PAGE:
The Real McCoy burst onto our screens in 1991 and became the first all-Black sketch show on British television. But since coming off air in 1996 it hasn't been screened since – until now.
In the wake of Black Lives Matter, is this a cynical bit of PR, or just a smart move to give its fans what they want?
Every now and again, The Real McCoy's sketch about a typical Jamaican takeaway does the rounds on social media, despite being over 20 years old. Highlighting the terse yet comical interactions that often go on in such places, it captured the experience perfectly, from the slow, clipped flap of the owner's flip-flops, reluctantly going to take an order, to the inevitable news that your food of choice – no matter what – is unavailable.
It was one of the many sketches that made The Real McCoy what it was: a ground-breaking, BBC Two comedy show that became the first to show Black comedians writing the punchlines instead of being them.
It launched in 1991 and stood out immediately. After years of only having Lenny Henry for company, it offered Black and Brown faces a whole hour's worth of screen time, talking in accents and acting out experiences that had never seen the light of day on British TV.
In the land before BAME, it brought new Black, Asian and minority-ethnicity faces to an overwhelmingly white comedy landscape. Comedians and comic actors from Leo Chester and Robbie Gee to Llewella Gideon and Meera Syal created characters and spoofs which managed to speak to everyone while remaining unapologetically Black.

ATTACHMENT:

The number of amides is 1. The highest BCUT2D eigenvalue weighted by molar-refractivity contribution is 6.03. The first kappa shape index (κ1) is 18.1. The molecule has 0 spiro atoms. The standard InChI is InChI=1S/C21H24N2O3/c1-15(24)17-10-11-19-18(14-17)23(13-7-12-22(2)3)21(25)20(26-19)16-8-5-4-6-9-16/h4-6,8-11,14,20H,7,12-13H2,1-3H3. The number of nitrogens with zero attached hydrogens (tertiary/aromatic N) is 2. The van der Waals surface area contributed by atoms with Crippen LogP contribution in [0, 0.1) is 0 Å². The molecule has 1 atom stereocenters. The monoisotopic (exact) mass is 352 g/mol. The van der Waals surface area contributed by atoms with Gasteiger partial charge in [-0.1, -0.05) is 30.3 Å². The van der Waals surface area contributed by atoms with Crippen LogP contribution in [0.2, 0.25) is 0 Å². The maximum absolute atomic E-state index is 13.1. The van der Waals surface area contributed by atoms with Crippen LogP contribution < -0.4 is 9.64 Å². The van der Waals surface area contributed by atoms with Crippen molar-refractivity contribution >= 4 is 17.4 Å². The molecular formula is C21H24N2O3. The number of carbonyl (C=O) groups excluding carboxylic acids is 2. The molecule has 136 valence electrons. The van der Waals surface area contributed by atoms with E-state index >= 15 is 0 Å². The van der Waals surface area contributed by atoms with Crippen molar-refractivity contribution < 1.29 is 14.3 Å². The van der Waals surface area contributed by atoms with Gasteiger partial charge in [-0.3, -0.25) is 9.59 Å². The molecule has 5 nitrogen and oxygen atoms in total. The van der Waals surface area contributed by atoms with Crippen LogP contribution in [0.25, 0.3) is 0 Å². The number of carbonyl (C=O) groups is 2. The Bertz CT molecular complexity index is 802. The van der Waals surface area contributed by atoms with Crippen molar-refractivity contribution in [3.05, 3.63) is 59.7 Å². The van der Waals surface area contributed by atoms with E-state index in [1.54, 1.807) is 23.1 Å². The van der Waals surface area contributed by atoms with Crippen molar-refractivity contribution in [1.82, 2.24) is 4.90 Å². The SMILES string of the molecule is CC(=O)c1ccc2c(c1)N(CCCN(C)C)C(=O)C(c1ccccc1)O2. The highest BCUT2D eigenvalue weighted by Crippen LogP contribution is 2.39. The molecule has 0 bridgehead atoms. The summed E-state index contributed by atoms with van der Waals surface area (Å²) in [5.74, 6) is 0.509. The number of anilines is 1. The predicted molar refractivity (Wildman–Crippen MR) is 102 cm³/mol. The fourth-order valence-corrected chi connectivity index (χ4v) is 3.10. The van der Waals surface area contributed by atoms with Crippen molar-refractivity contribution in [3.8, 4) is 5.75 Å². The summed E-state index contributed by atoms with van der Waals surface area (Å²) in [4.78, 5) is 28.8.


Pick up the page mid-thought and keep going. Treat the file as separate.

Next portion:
The show ran for five years before being dropped, but even in its absence fans were reluctant to let go. Driven by The Voice newspaper, a 2012 campaign set out to get the BBC to re-run the show even though they didn't feel that there was a "big enough market to justify the investment." And rumour had it that all the tapes had been lost anyway.
But in early July 2020, word spread that the show was coming to BBC iPlayer and for many it was the news they'd been waiting for, although some were more sceptical than others. For years the BBC had shown little interest in re-running the show and had ploughed more money into white comedians in blackface rather than employing actual Black comedians.
But then Black Lives Matter happened and as the corporation nervously cast around for a PR spin, shows like Little Britain and Come Fly With Me got cut from the archives. In the shadow of all this, The Real McCoy's resurrection seems more than coincidental.
That aside, it's good to have The Real McCoy back, even if it is a show of its time. Like other shows of a bygone era, there are dance interludes (a guy dressed as a clown, anyone?), musical performances from the likes of Soul II Soul, stand-up routines lasting five minutes and bits which just wouldn't cut it today. In fact: 'The Real McCoy is a classic comedy reflecting the broadcast standards and attitudes of its time,' says its disclaimer on iPlayer.
None of this distracts from its legacy, though. The Real McCoy showed us that, when allowed, Black and Asian comedians could produce comedy that worked across the board. For a time there was a glimmer of hope that it could all lead somewhere, but the BBC failed to capitalise on such talent.
Admittedly, we had Goodness Gracious Me, Three Non Blondes and, more recently, Famalam but that's not much to show for nearly a quarter of a century. Compare it to the success of the predominantly Black American sketch show In Living Colour, and it shows how things could have been. Created by Keenen Ivory Wayans in 1990, cast members such as Jamie Foxx, Jim Carrey, dancer Jennifer Lopez and the rest of the Wayans brothers went on to have big careers of their own.
Unsurprisingly, part of The Real McCoy's charm rests on the fact that is very '90s, from the wonky sets and Salt'n'Pepa hairdos to the garish clothes. But overlook that and many of the sketches still stand alone as funny which, in itself, means that it deserves recognition.
The Real McCoy is available on BBC iPlayer.
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